As more of the Sun’s radiation becomes trapped on Earth by the build-up of Greenhouse Gases, the global temperature increases. This increase in temperature is referred to as Global Warming. Much like Climate Change, this occurred through a natural cycle by Greenhouse Gases building up in the atmosphere by volcanic activity. Today, this warming trend is caused mainly through the burning of fossil fuels that emit these gases into the atmosphere.
Global Warming has become more noticeable in recent years. This change has not only been seen in the steady climb of the Earth’s temperature, but also in the melting of ice in the Arctic and Antarctic polar ice caps. Normally, ice breaks from the Arctic and travels south to the Equator, steadily melting and leaving a small amount of fresh water in the ocean.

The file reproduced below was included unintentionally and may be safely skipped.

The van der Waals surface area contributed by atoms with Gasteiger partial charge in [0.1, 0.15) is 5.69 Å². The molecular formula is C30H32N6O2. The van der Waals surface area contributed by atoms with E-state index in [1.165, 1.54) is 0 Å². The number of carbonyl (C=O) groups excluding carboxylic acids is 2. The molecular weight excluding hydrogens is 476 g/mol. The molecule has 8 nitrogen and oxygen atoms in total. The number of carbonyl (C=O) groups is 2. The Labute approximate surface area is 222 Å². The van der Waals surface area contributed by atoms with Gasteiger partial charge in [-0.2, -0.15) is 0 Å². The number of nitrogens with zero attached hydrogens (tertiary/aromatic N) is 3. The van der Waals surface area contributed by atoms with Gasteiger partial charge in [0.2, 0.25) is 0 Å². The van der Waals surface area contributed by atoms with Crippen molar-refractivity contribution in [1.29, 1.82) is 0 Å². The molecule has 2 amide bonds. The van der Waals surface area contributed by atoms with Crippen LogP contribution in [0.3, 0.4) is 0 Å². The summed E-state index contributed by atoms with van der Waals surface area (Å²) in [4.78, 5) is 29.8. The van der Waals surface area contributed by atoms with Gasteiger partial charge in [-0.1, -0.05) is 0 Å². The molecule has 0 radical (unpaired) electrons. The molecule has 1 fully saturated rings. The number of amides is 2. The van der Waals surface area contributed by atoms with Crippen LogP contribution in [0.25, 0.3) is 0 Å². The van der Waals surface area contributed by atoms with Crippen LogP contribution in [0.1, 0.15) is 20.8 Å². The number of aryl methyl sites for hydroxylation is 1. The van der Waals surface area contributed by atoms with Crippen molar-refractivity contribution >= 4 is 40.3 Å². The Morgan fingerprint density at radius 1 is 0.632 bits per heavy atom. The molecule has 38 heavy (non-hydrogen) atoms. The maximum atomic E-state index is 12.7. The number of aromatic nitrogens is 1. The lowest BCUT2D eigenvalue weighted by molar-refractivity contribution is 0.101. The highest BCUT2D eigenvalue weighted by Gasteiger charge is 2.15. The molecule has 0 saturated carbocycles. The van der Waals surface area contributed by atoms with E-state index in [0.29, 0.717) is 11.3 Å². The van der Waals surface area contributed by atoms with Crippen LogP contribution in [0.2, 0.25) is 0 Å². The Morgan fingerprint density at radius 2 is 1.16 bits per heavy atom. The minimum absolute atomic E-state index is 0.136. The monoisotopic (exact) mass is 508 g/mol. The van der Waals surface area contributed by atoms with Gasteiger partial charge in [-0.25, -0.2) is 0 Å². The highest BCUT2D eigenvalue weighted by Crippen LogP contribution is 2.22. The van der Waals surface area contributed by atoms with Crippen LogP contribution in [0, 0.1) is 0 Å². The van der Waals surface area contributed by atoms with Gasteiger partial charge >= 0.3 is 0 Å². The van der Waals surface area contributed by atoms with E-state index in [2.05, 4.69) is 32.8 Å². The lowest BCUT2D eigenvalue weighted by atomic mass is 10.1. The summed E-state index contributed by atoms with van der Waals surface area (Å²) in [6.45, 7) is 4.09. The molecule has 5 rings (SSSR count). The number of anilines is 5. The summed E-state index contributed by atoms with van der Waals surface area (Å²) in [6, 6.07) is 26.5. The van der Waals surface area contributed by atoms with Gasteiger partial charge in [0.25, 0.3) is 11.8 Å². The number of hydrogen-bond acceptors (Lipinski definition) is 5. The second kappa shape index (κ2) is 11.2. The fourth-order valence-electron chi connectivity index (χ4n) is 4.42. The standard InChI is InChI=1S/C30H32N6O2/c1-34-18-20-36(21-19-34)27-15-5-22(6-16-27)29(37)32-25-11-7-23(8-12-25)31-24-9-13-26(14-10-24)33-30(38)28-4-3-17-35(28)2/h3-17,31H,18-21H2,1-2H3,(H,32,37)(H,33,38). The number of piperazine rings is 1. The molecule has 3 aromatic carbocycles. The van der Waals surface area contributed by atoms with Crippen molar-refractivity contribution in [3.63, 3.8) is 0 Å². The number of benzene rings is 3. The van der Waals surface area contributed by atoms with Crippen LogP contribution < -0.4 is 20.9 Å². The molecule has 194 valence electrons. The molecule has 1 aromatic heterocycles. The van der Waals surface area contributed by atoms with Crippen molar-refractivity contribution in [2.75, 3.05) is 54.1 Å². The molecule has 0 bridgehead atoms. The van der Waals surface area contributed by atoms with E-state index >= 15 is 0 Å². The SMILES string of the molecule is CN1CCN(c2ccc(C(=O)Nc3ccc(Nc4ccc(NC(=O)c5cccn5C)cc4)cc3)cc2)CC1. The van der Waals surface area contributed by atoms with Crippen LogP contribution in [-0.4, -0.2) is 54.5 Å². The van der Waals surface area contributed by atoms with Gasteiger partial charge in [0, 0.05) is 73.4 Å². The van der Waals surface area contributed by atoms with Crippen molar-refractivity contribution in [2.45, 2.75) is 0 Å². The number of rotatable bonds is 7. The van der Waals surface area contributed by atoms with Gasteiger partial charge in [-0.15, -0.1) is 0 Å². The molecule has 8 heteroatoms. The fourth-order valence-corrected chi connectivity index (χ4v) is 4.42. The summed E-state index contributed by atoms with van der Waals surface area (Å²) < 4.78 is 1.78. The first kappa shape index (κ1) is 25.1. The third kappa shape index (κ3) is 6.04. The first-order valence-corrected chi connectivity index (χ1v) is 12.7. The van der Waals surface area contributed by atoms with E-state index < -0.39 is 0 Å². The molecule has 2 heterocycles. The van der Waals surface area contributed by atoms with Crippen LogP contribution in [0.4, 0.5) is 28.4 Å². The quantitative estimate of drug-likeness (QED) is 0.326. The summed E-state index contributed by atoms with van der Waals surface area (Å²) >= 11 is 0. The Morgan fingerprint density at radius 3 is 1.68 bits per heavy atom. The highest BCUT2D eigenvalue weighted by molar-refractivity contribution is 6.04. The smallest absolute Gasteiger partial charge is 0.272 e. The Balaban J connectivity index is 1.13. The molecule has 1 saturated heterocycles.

Global Warming has not only increased the amount of ice that breaks away but also has caused this ice to melt faster as it travels, upsetting ecosystems in the Atlantic and Pacific oceans. This is also felt on land, especially in regions that have lakes and rivers that rely on the routine cycle of ice and snow melting from mountainous areas. Just like in the melting of icebergs, more ice is melting than being replaced, leading to lakes and streams decreasing in size over time.
David Suzuki Foundation. “The Impact of Climate Change.” http://www.davidsuzuki.org/issues/climate-change/science/impacts/impacts-of-climate-change/. Accessed May 2, 2016.
Government of Canada. “About Climate Change.” http://www.climatechange.gc.ca/default.asp?lang=En&n=F2DB1FBE-1. Accessed May 2, 2016.